One possible breakthrough approach to countering the causes of climate change is to frame the issue as an epic scale equivalent to what we do to improve our diets, or to address conspicuous consumption of other varieties. If a neurosurgeon has an idea that I can relate to, that gives some hope after an otherwise kind of gloomy week of news. Thanks to the Harvard Gazette for this one:
Neurosurgeon wants to unleash our anti-hoarding tendencies
By Colleen Walsh, Harvard Staff Writer
Could a better understanding of the brain’s reward system — a network fine-tuned over millions of years and laser-focused on survival — help mankind skirt environmental disaster?
Ann-Christine Duhaime thinks it’s entirely possible. As part of her 2015-2016 Radcliffe fellowship, the Harvard Medical School professor and neurosurgeon studied whether the brain’s inherited drive for stuff and stimulation is making it hard for humans to get by with less, and harming the planet in the process. Her research suggests the answer is yes, and that curbing consumption will require tapping other types of rewards the brain craves.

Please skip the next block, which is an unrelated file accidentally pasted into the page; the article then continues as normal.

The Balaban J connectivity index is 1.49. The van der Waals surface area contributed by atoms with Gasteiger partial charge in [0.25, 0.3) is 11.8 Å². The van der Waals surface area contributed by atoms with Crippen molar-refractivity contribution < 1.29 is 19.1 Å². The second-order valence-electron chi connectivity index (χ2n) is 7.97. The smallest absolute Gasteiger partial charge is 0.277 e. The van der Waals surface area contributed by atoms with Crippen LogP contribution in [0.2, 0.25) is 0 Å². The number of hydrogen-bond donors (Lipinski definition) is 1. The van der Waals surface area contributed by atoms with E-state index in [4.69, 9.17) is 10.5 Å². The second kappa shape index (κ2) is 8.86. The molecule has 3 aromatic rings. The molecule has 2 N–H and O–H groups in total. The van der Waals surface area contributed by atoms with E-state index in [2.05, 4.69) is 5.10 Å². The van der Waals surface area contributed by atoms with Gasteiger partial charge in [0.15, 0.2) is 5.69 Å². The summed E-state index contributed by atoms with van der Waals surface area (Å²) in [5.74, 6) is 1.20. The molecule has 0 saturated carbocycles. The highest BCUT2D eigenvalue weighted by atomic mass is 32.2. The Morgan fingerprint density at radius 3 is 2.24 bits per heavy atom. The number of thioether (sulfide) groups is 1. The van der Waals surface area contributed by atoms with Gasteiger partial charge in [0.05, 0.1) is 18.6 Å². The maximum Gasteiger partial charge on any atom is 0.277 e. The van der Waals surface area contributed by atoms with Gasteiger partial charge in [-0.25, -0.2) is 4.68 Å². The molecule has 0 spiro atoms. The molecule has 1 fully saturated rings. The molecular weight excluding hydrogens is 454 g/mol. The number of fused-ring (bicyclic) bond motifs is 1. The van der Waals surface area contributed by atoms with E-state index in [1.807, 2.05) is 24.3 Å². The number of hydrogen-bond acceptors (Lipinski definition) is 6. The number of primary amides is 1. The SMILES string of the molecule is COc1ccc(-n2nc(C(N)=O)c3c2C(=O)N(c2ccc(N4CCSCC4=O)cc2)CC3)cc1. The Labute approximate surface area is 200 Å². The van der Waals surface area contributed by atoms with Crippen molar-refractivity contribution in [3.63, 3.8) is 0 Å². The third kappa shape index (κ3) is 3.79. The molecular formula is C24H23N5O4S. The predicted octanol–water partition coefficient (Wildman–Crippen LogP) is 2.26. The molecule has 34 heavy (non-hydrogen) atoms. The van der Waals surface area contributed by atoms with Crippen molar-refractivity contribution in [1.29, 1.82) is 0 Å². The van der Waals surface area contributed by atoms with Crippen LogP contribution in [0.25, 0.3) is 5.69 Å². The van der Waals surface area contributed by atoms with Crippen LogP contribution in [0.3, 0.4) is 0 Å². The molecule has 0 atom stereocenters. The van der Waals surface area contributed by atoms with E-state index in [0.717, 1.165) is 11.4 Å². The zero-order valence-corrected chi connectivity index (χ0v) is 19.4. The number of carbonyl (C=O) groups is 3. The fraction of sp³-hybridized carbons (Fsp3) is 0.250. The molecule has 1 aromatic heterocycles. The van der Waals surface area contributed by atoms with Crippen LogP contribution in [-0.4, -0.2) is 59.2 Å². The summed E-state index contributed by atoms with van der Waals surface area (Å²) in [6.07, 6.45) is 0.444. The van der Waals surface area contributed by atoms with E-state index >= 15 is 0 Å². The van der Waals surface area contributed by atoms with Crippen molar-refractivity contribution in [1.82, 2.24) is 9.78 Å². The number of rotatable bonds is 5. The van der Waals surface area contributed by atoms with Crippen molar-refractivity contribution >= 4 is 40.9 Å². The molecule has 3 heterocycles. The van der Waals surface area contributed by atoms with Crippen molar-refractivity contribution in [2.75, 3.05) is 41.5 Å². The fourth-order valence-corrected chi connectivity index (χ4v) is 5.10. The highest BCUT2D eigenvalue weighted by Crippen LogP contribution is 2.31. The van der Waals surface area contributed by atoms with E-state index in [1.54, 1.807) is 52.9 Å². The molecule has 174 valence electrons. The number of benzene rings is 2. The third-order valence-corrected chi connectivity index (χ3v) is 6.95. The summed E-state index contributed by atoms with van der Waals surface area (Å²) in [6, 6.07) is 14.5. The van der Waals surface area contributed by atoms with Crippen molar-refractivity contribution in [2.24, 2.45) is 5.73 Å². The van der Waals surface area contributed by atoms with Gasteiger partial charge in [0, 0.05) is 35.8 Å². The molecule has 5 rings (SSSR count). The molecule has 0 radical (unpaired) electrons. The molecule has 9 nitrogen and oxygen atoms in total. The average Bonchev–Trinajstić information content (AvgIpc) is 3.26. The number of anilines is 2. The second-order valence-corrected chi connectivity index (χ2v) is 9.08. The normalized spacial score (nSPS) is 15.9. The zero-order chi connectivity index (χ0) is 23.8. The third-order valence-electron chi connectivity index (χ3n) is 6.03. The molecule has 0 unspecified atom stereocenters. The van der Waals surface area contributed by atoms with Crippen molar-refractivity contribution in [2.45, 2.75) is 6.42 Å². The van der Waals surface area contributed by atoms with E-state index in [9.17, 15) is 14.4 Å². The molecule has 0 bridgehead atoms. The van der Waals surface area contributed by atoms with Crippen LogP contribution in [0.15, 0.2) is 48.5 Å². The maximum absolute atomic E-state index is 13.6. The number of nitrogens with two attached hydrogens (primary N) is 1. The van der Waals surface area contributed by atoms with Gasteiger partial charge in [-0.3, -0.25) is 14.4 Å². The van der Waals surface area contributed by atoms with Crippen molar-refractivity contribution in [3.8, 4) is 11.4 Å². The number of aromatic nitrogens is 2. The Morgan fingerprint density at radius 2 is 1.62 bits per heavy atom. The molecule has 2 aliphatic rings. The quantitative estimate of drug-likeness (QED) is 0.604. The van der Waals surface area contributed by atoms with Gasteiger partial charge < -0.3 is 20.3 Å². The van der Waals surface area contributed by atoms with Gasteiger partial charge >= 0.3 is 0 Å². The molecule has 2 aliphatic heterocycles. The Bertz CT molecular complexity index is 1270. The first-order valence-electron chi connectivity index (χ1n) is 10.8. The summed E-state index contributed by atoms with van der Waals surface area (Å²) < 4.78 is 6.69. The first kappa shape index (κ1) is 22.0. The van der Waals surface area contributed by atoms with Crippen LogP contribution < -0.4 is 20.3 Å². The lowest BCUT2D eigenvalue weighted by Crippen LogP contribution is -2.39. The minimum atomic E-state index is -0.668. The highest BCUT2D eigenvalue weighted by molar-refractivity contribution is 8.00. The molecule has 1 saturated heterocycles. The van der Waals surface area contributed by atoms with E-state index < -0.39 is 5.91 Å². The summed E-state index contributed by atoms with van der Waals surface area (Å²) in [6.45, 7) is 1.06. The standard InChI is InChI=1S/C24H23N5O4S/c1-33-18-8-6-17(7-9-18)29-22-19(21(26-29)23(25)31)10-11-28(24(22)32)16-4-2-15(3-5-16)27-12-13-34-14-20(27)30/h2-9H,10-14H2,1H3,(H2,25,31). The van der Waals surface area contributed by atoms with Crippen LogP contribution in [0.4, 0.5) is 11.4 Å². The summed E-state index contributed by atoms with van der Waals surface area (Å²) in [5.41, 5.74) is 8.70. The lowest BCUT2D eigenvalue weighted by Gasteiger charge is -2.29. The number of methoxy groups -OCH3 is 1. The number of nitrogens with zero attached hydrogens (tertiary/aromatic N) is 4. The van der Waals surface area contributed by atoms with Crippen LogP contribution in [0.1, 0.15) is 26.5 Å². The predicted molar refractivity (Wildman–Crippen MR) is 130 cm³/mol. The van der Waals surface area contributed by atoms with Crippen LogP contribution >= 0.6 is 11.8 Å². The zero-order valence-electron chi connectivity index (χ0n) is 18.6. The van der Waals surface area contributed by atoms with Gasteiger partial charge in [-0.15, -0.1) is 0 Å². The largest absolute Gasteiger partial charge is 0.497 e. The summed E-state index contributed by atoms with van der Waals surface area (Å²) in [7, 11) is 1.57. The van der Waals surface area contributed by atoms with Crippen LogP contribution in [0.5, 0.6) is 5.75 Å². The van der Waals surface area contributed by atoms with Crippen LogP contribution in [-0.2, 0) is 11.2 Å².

“Our brain evolved with this wonderful system, but now it doesn’t know when to stop,” said Duhaime, Harvard’s Nicholas T. Zervas Professor of Neurosurgery, during a recent Radcliffe talk. “And so now your urges to eat get you into trouble, and your urges to get stuff are getting the planet into trouble.”
In wealthy countries the drive for more and bigger homes and cars has obvious carbon-footprint implications, said Duhaime. Those trends — which defy research showing that once basic needs are met, relationships, not things, are key to life satisfaction — are accelerating global warming, with many observers putting the blame on greed, ignorance, and shortsightedness.
Read the whole article here.